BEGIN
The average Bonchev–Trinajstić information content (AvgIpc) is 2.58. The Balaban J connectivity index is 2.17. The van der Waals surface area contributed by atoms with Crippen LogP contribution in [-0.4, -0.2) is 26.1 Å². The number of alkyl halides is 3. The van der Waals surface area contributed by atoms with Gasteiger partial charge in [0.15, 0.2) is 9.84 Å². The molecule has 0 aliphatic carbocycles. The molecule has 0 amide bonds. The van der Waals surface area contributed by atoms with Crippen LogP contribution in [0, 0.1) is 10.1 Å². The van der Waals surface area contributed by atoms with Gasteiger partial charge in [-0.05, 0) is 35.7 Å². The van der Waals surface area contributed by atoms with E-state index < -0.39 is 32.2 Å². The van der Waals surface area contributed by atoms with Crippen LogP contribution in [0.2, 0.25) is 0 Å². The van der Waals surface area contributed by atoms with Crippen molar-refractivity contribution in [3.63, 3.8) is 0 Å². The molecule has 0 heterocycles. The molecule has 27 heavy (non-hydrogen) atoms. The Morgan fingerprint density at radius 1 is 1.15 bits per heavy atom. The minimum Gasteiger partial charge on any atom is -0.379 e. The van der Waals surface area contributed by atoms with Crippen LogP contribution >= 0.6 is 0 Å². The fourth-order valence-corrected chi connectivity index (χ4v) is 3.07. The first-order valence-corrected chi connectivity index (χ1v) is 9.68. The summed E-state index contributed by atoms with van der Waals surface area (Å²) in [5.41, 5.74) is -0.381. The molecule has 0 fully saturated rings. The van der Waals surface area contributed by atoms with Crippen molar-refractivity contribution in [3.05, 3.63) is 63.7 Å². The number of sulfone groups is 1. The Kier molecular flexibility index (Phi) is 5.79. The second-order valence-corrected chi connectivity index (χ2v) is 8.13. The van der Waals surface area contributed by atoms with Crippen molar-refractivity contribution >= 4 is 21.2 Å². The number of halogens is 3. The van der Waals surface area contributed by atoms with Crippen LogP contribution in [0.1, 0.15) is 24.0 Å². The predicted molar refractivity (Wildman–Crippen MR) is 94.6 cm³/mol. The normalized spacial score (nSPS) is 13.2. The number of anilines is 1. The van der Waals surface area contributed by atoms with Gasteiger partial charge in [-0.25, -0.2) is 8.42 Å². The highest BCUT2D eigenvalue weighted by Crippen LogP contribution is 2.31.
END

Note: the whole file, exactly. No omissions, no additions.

The average Bonchev–Trinajstić information content (AvgIpc) is 2.58. The Balaban J connectivity index is 2.17. The van der Waals surface area contributed by atoms with Crippen LogP contribution in [-0.4, -0.2) is 26.1 Å². The number of alkyl halides is 3. The van der Waals surface area contributed by atoms with Gasteiger partial charge in [0.15, 0.2) is 9.84 Å². The molecule has 0 aliphatic carbocycles. The molecule has 0 amide bonds. The van der Waals surface area contributed by atoms with Crippen LogP contribution in [0, 0.1) is 10.1 Å². The van der Waals surface area contributed by atoms with Gasteiger partial charge in [-0.05, 0) is 35.7 Å². The van der Waals surface area contributed by atoms with E-state index < -0.39 is 32.2 Å². The van der Waals surface area contributed by atoms with Crippen LogP contribution in [0.2, 0.25) is 0 Å². The van der Waals surface area contributed by atoms with Crippen molar-refractivity contribution in [3.63, 3.8) is 0 Å². The molecule has 0 heterocycles. The molecule has 27 heavy (non-hydrogen) atoms. The Morgan fingerprint density at radius 1 is 1.15 bits per heavy atom. The minimum Gasteiger partial charge on any atom is -0.379 e. The van der Waals surface area contributed by atoms with Crippen LogP contribution >= 0.6 is 0 Å². The fourth-order valence-corrected chi connectivity index (χ4v) is 3.07. The first-order valence-corrected chi connectivity index (χ1v) is 9.68. The summed E-state index contributed by atoms with van der Waals surface area (Å²) in [5.41, 5.74) is -0.381. The molecule has 0 fully saturated rings. The van der Waals surface area contributed by atoms with Crippen molar-refractivity contribution in [3.05, 3.63) is 63.7 Å². The number of sulfone groups is 1. The Kier molecular flexibility index (Phi) is 5.79. The second-order valence-corrected chi connectivity index (χ2v) is 8.13. The van der Waals surface area contributed by atoms with Crippen molar-refractivity contribution >= 4 is 21.2 Å². The number of halogens is 3. The van der Waals surface area contributed by atoms with Crippen LogP contribution in [0.1, 0.15) is 24.0 Å². The predicted molar refractivity (Wildman–Crippen MR) is 94.6 cm³/mol. The normalized spacial score (nSPS) is 13.2. The number of anilines is 1. The van der Waals surface area contributed by atoms with Gasteiger partial charge in [-0.25, -0.2) is 8.42 Å². The highest BCUT2D eigenvalue weighted by Crippen LogP contribution is 2.31.